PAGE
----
MonthJuly 2005

Popbitch shows off the internet fallacy: if the Net works after a bomb, so will everything else… right?

Now I know it’s summer and that people go on holiday, but even so I just couldn’t believe the feature by Camilla Wright of Popbitch at The Observer. In “News from the streets, straight to the web” she’s either got some amazing irony thing going on, or serious delusions. I’m actually hoping it’s the irony thing.

Here’s just a few points where this article (about how nowadays, maaan, everyone gets their breaking news from the web) is loco.

Once upon a time, on 7 July, when London came under terrorist attack, Britain went into a frenzy, with hundreds of thousands of people trying to reach loved ones and find out just what was going on. Mobile phone networks crashed, unable to handle the traffic.

Online news sites such as CNN, Sky and the BBC all went down that morning, overloaded with people desperately trying to check out the latest information. Yet hundreds of thousands of media-savvy web users turned to the message board on celebrity gossip site Popbitch to get news and information before anyone else.

Um – the BBC website was fine. And I listened to the radio. And since when was PB the place to go to find out breaking news on terror attacks? (And this is just the first two paras. I skimmed, thinking things would improve.) OK, it’s certainly the place if you want to know about Dutch footballers and suppressed videos and Posh’s next failed contract and so on. However..

She then claims that PB was the place to go on 9/11 “when all news sites crashed and phone lines went dead.” Um, Camilla? I watched Sky News. Could have watched BBC 24. Online news site? Third alternative after radio.

When Shepherd’s Bush tube was targeted by a bomber, it apparently took the BBC three hours to get a reporter on to the scene, even though BBC TV Centre is less than a mile away. Online news sites can react much faster.

Yes, but can they get a reporter who can actually report – you know, find stuff out – to the site? That three hours was likely because the police wouldn’t let anyone near. It would have taken three hours if you were 100 yards away, probably.

Popbitch’s traffic skyrocketed. On 7 July, we saw a 300 per cent rise in users logging on during the first hours after the attacks. In the first hour, we had more than 10 times the usual hourly traffic. By the end of the day, we’d seen the second busiest day in our five-year history. The busiest since 9/11. So even if you couldn’t contact anyone by phone, you could post that you were safe and well, and know that this would mean something to thousands of readers.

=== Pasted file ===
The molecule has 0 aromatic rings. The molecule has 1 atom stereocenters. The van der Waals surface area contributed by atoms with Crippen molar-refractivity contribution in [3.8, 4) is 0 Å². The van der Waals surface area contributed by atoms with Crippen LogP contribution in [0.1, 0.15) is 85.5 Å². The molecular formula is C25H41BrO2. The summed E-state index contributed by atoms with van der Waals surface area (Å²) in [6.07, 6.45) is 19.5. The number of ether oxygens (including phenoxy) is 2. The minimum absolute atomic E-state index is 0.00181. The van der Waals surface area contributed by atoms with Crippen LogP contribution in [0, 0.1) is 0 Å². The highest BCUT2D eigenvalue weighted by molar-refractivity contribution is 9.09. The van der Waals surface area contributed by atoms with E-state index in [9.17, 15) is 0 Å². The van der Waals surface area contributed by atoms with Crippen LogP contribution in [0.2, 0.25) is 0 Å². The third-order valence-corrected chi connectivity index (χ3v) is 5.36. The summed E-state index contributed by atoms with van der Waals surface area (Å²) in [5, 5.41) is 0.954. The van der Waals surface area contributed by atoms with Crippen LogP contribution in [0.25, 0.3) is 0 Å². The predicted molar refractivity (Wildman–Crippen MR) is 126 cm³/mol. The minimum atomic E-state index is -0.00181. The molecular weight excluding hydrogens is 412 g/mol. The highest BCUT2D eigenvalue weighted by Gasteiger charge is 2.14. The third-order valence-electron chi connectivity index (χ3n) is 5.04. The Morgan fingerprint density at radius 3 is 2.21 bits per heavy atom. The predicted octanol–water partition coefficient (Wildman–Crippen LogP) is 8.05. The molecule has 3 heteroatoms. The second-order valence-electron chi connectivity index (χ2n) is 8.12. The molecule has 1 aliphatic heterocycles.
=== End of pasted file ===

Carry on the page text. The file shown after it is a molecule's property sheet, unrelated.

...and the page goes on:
Yup, that would be simple. I’ll just go to this internet cafe and… oh, there’s a queue of 5,000 people. Um.. I’ll email it from my phone! Oh no, the phone network’s down. Urr.. I’ll voice-phone it in. Oh, no, there’s a queue of 10,000 for the phone box. Maybe buy a Blackberry? No, the mobile network is down, remember. Guh.

There’s some trace of the necessary irony in this piece, though I wish she’d made it clearer and said that when the bombs hit Dresden that all the US POWs were able to write books to say they were safe and well… But come on, this is witless. It’s got the internet fallacy: the belief that because the Net can (in theory) work after a nuclear attack, everything else will. Ain’t so. You’ll need working phone lines or networks besides a hand-turned generator to keep the blog going, people. Quite apart from the other problems.

Comic Strip 126 : there are lots of different bloggers in the world, also real ones

Now I could be bad here and nick a whole lot of bandwidth off Comic Strip Blog by just including a link to the images (which are, duh, comic strips he’s drawn himself) but that would be kind of annoying (to him). I feel like I’ve done enough of that kinda thing for now. Plus the idea is to get you to go there and at least decide. It’s a blog in comic strip form. Do you follow?

I’m quite taken with Comic Strip 126 : there are lots of different bloggers in the world, also real ones though there’s plenty there on the front page. Plus it’s WordPress-powered, so you can read the strip and the comments right from your newsreader. Wa-hey.

That reminds me, I must go see how Get Your War On is, um, getting on.

(Via Comic Strip Blog.)

“After the iPod – isn’t that like asking what’s after the book”? Nice to get misunderstood…

Over at “Tim’s Tales, Travels, and Travails” he’s asking (himself?) Will subscription music come into its own? and pointing out how he’s got a subscription to Yahoo which lets him listen to any of a million tracks. (How’s it on Verdi? Maurice Chevalier? To name but a couple I’ve been ripping this evening. But I digress.)

He points to Jonny Evans’s Wired report about the Musictank evening that was title “I came, I saw, iPod: what’s next?”. I didn’t choose the title..